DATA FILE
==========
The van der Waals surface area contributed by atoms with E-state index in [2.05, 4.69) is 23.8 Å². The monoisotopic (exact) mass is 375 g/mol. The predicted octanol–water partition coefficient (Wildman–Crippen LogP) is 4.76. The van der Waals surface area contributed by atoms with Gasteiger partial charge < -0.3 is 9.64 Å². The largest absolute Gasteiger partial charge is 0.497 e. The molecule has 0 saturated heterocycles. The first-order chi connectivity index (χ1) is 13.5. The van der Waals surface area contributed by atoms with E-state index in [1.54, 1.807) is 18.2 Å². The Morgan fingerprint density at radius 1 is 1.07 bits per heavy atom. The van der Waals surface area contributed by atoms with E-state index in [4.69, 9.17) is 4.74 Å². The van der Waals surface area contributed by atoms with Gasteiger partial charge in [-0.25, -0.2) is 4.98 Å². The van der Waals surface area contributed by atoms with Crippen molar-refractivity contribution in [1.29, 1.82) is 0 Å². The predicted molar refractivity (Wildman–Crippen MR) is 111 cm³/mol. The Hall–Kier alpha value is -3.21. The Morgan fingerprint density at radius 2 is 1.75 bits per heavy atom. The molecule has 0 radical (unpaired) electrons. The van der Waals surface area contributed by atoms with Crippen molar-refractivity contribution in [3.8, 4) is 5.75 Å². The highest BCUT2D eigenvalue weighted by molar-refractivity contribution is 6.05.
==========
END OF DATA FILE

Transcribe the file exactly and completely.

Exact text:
The van der Waals surface area contributed by atoms with E-state index in [2.05, 4.69) is 23.8 Å². The monoisotopic (exact) mass is 375 g/mol. The predicted octanol–water partition coefficient (Wildman–Crippen LogP) is 4.76. The van der Waals surface area contributed by atoms with Gasteiger partial charge < -0.3 is 9.64 Å². The largest absolute Gasteiger partial charge is 0.497 e. The molecule has 0 saturated heterocycles. The first-order chi connectivity index (χ1) is 13.5. The van der Waals surface area contributed by atoms with E-state index in [1.54, 1.807) is 18.2 Å². The Morgan fingerprint density at radius 1 is 1.07 bits per heavy atom. The van der Waals surface area contributed by atoms with E-state index in [4.69, 9.17) is 4.74 Å². The van der Waals surface area contributed by atoms with Gasteiger partial charge in [-0.25, -0.2) is 4.98 Å². The van der Waals surface area contributed by atoms with Crippen molar-refractivity contribution in [1.29, 1.82) is 0 Å². The predicted molar refractivity (Wildman–Crippen MR) is 111 cm³/mol. The Hall–Kier alpha value is -3.21. The Morgan fingerprint density at radius 2 is 1.75 bits per heavy atom. The molecule has 0 radical (unpaired) electrons. The van der Waals surface area contributed by atoms with Crippen molar-refractivity contribution in [3.8, 4) is 5.75 Å². The highest BCUT2D eigenvalue weighted by molar-refractivity contribution is 6.05.